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Everything Is Early Access Now
Future News 158: From Conan to AI, open-betas are the meme.
Conan dominated a small corner of the internet around 15 years ago.
The Great Recession was looming, mass lay-offs were on the horizon and economic and social depression hung in the air. But the widespread roll-out of broadband meant more and more people were spending their time in virtual worlds.
They were able to reinvent themselves, sheltering away from increasingly troublesome offline realities. Players could make new friends, embrace a new culture and sport a new look. It was a welcome restart channelled through fantastical avatars.
There was one main title which popularised this new outlook and brought massively multiplayer online role-playing games (MMORPGs) into the mainstream – World of Warcraft (WoW).
By 2008, Blizzard’s break-out PC hit reached 11 million subscribers. That meant WoW’s player-base began to rival the populations of small countries like Greece.
Though WoW’s subscriber count would peak at 12 million in 2010, some hardcore MMORPG players were already bored of the title in 2008 and were seeking something new. Enter The Age of Conan.
Already twice delayed, with some doubts in the gaming press around the project, developers Funcom had to build much-needed hype around their title.
They had already tried the old tricks – releasing concept art and screenshots, whilst providing sporadic updates on the game. But it was a new trick from the savvy Norwegians which would change the world we live in today.
They encouraged prospective players to buy into and build the hype by joining the Age of Conan’s forums. Another, crucial, incentive was provided by Funcom – Community members would also be given early access to a beta version of the game.
The bored and disaffected MMORPG players were keen to play in a new virtual world, so they lapped-up Funcom’s offerings. 500,000 people signed-up to the fan club.
Age of Conan would officially release later that year, quickly amassing more than a million sales, making it the best-selling MMORPG since WoW at the time.
Though Age of Conan is now a forgotten success story, the video games industry would continue to copy its hype-building tactics for more than a decade.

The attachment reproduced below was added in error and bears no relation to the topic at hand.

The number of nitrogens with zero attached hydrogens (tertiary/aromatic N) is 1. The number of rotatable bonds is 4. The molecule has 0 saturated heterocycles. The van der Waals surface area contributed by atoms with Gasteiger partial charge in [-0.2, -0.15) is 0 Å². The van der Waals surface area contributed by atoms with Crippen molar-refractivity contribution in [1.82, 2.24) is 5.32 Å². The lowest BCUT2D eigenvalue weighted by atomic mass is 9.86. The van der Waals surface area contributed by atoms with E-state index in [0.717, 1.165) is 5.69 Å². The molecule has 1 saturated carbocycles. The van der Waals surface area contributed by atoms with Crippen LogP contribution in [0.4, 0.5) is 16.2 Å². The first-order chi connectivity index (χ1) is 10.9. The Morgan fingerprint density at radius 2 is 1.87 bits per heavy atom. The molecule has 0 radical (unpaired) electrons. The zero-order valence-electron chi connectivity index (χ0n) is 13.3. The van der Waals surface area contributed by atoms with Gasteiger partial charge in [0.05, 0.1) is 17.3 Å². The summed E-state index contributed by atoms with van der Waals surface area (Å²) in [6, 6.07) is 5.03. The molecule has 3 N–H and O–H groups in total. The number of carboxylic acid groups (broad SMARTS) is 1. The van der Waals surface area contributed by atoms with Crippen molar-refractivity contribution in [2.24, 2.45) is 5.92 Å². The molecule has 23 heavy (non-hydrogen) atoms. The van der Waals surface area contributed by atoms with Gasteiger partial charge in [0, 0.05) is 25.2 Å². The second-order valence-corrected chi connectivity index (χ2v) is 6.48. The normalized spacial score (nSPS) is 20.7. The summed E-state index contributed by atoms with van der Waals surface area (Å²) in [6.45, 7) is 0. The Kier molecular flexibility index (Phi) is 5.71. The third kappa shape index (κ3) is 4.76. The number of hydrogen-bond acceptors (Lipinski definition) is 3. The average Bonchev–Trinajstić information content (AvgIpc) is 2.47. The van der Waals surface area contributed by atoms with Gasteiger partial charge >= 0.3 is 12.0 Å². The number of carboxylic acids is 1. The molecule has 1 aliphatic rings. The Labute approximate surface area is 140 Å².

At first, the early access move was popular with independent and MMORPG developers. Minecraft did it and so did AION. But in 2009 one of the first AAA titles, Left 4 Dead 2, also offered a playable behind-the-scenes look into its game.
Early access had gone mainstream thanks to the game’s developer, Valve. By 2013, the hype and FOMO-building mechanism was so popular that Valve, which also owned and operated video game marketplace Steam, fully embraced the concept.
A new early access section was added to the Steam website, with the now popular military simulator Arma 3 amongst the first batch of titles.
The same year another genre of PC games, the multiplayer online battle arena (MOBA), began to flourish. Valve’s Dota 2 provided an early access bundle to players.
Following a two-year open-beta testing period, the title launched in July 2013. It is still one of the world’s most popular games, reaching a peak of almost 1.3 million concurrent players online in 2016. Dota 2 attracted casual players, converts from MMORPGs and a new breed of hardcore MOBA players.
The offline world had become more optimistic and fewer people were interested in virtual worlds. The time had proven right for Dota 2, which attracted casual players, converts from MMORPGs and a new breed of hardcore MOBA players.
The game also attracted another community, a relatively small cadre of scientists who concentrated on a niche strand of machine learning, deep learning. Ilya Sutskever and a team from OpenAI took on professional Dota 2 players.
The five neural networks they deployed were taking part in the latest bout in a man-versus-machine saga which was first popularised when IBM’s Deep Blue eventually beat chess master Garry Kasparov in 1997.
OpenAI spent three years on the project. Like Deep Blue, they initially lost, and they eventually conquered the Dota 2 world champions. The project proved a type of machine learning technique, self-play reinforcement learning, could achieve “superhuman performance” on a difficult task.
Another form of this learning mechanism, based on goal-orientated algorithms which are rewarded or punished as they seek out the correct answer or decision through trial-and-error, is at the heart of fine- tuning ChatGPT. Sutskever calls it ‘Reinforcement Learning from Human Feedback’.
“We can say that in the pre-training process, you want to learn everything about the world. With reinforcement learning from human feedback, we care about the outputs,” he told EyeOnAI in March.
“We say, anytime the output is inappropriate, don't do this again. Every time the output does not make sense, don't do this again.”
The problem is that human feedback is expensive. And what if your product is unfinished, still effectively in beta stage and suffering from “hallucinations”, where it lies or misleads its users? Well, welcome to our new world, ruled over by early access.
“I'm quite hopeful that by simply improving this subsequent reinforcement learning from human feedback step, we can teach it to not hallucinate. Now you could say is it really going to learn? My answer is, let's find out.”
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